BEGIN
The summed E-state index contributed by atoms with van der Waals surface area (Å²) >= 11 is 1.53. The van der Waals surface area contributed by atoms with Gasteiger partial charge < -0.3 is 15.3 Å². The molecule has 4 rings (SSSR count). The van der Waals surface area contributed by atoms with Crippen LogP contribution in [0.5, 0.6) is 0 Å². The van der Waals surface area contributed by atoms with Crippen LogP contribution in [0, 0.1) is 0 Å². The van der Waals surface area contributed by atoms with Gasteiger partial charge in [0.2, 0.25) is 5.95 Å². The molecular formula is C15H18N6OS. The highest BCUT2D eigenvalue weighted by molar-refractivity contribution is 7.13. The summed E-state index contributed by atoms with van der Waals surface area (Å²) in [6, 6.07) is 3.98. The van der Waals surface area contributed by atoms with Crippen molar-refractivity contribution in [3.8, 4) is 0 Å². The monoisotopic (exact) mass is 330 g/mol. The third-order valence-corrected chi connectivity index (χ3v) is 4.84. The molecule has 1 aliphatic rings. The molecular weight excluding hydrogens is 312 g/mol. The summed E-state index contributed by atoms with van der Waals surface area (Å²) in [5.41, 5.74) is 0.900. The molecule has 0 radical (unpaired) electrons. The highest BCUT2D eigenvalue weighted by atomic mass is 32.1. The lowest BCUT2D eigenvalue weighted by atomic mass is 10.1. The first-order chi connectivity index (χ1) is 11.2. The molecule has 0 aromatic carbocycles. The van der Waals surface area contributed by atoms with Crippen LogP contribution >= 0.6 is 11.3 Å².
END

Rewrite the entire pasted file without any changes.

The summed E-state index contributed by atoms with van der Waals surface area (Å²) >= 11 is 1.53. The van der Waals surface area contributed by atoms with Gasteiger partial charge < -0.3 is 15.3 Å². The molecule has 4 rings (SSSR count). The van der Waals surface area contributed by atoms with Crippen LogP contribution in [0.5, 0.6) is 0 Å². The van der Waals surface area contributed by atoms with Crippen LogP contribution in [0, 0.1) is 0 Å². The van der Waals surface area contributed by atoms with Gasteiger partial charge in [0.2, 0.25) is 5.95 Å². The molecular formula is C15H18N6OS. The highest BCUT2D eigenvalue weighted by molar-refractivity contribution is 7.13. The summed E-state index contributed by atoms with van der Waals surface area (Å²) in [6, 6.07) is 3.98. The van der Waals surface area contributed by atoms with Crippen molar-refractivity contribution in [3.8, 4) is 0 Å². The monoisotopic (exact) mass is 330 g/mol. The third-order valence-corrected chi connectivity index (χ3v) is 4.84. The molecule has 1 aliphatic rings. The molecular weight excluding hydrogens is 312 g/mol. The summed E-state index contributed by atoms with van der Waals surface area (Å²) in [5.41, 5.74) is 0.900. The molecule has 0 radical (unpaired) electrons. The highest BCUT2D eigenvalue weighted by atomic mass is 32.1. The lowest BCUT2D eigenvalue weighted by atomic mass is 10.1. The first-order chi connectivity index (χ1) is 11.2. The molecule has 0 aromatic carbocycles. The van der Waals surface area contributed by atoms with Crippen LogP contribution >= 0.6 is 11.3 Å².